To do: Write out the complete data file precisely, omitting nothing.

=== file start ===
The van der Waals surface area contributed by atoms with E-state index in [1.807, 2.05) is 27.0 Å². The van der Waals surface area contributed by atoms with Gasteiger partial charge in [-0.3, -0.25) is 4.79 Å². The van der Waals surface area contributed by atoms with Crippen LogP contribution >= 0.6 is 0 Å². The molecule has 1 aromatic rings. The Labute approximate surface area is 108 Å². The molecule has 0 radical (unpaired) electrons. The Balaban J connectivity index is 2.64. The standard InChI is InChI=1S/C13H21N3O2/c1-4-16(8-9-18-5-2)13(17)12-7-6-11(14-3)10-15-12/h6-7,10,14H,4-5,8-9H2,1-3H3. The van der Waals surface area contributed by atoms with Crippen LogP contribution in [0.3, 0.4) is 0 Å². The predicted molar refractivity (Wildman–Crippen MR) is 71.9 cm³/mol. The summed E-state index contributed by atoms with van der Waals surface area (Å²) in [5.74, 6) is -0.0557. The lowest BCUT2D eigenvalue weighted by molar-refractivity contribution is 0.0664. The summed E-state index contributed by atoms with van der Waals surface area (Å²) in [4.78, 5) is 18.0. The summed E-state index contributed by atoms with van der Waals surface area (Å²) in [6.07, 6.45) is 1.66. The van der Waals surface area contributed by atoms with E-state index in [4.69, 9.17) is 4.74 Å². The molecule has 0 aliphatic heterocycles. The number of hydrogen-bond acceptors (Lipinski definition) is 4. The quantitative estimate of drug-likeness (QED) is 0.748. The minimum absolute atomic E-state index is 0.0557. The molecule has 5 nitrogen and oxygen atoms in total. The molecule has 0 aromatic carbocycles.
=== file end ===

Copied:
The van der Waals surface area contributed by atoms with E-state index in [1.807, 2.05) is 27.0 Å². The van der Waals surface area contributed by atoms with Gasteiger partial charge in [-0.3, -0.25) is 4.79 Å². The van der Waals surface area contributed by atoms with Crippen LogP contribution >= 0.6 is 0 Å². The molecule has 1 aromatic rings. The Labute approximate surface area is 108 Å². The molecule has 0 radical (unpaired) electrons. The Balaban J connectivity index is 2.64. The standard InChI is InChI=1S/C13H21N3O2/c1-4-16(8-9-18-5-2)13(17)12-7-6-11(14-3)10-15-12/h6-7,10,14H,4-5,8-9H2,1-3H3. The van der Waals surface area contributed by atoms with Crippen LogP contribution in [0.3, 0.4) is 0 Å². The predicted molar refractivity (Wildman–Crippen MR) is 71.9 cm³/mol. The summed E-state index contributed by atoms with van der Waals surface area (Å²) in [5.74, 6) is -0.0557. The lowest BCUT2D eigenvalue weighted by molar-refractivity contribution is 0.0664. The summed E-state index contributed by atoms with van der Waals surface area (Å²) in [4.78, 5) is 18.0. The summed E-state index contributed by atoms with van der Waals surface area (Å²) in [6.07, 6.45) is 1.66. The van der Waals surface area contributed by atoms with E-state index in [4.69, 9.17) is 4.74 Å². The molecule has 0 aliphatic heterocycles. The number of hydrogen-bond acceptors (Lipinski definition) is 4. The quantitative estimate of drug-likeness (QED) is 0.748. The minimum absolute atomic E-state index is 0.0557. The molecule has 5 nitrogen and oxygen atoms in total. The molecule has 0 aromatic carbocycles.